7. The Polish can appear grumpy and unfriendly at first look - but after a couple of minutes of talking [compliment their country - that's universally welcomed] they really warm up. I've had some amazing adventures here thanks to Polish friends I've made along the way.

8. I've never seen a burqua here, and there are almost zero muslims - apart from next to the novotel in Warsaw. Similarly once you are outside of the immediate city centers you wont see anyone other than white people for weeks on end. Poland is a monoculture and that's what makes it safe and reliable.

9. One year rentals cost about half of AirBNBs, Public transport is highly modern and reliable - so if you rent outside of the immediate city center you can make massive savings. A nice place can often be had for $500 a month or less. My 3 bedroom house with a garden in a private community costs around $1000. If you are out late taxis/uber/bolt are also incredibly cheap - a 30 minute bolt ride regularly costs me $6.50.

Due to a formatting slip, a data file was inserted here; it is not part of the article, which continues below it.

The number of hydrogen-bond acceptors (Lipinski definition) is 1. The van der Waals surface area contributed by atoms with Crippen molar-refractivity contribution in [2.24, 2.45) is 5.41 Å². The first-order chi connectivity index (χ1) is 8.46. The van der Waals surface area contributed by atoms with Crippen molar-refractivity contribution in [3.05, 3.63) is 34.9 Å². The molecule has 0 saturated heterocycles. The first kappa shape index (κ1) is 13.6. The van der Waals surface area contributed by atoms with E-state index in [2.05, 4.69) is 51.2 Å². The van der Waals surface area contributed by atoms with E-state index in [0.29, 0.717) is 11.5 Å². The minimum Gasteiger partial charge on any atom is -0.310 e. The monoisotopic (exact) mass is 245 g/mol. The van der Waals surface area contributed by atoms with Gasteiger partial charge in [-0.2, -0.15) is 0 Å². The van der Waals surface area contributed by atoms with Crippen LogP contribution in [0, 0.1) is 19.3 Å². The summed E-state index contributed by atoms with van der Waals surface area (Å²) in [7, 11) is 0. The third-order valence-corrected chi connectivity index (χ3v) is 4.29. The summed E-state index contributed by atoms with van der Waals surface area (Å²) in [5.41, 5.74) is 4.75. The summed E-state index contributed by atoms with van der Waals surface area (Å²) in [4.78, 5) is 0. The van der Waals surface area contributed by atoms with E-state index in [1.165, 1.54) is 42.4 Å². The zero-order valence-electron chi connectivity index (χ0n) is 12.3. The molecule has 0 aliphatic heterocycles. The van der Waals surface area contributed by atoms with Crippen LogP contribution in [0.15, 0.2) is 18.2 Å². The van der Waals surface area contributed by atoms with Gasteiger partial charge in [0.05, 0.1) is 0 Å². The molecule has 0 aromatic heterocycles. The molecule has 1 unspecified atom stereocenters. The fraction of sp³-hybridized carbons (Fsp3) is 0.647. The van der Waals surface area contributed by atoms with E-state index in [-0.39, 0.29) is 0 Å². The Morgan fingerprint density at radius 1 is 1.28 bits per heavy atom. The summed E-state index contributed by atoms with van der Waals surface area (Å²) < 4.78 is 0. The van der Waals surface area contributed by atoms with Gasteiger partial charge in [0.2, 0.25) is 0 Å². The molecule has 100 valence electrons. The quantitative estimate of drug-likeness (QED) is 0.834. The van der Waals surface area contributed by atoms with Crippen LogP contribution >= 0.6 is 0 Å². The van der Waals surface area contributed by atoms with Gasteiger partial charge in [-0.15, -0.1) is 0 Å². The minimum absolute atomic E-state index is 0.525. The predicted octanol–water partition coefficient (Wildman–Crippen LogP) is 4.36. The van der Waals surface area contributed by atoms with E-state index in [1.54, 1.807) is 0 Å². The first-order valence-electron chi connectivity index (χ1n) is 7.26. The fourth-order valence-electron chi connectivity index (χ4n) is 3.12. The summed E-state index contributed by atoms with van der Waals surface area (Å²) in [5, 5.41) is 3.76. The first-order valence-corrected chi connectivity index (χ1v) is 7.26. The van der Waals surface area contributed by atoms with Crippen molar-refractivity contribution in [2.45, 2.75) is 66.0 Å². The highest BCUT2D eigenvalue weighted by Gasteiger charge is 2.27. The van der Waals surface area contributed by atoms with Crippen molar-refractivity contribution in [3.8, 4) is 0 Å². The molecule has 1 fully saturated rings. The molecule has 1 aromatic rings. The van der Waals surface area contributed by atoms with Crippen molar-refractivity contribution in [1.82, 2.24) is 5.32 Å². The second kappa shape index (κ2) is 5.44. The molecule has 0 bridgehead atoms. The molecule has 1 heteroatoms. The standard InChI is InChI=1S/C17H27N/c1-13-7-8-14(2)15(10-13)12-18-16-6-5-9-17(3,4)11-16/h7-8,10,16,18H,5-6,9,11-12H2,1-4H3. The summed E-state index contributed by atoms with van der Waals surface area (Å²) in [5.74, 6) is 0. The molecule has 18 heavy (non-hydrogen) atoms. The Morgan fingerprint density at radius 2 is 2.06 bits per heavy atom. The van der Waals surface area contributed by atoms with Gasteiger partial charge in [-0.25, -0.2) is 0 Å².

10. Internet is highly available and cheap - 1gb connections seem to be the norm now and you can get them for $25 a month. Similarly mobile connections are incredibly cheap.

11. Avoid clip joints [dodgy all you can drink strip clubs], dont be disrespectful to the country or flag, dont take drugs or drink drive, dont get overly boisterous, show the women respect [they are nearly always super friendly and polite] and you are very unlikely to ever have a problem with the locals - its a *very* safe country.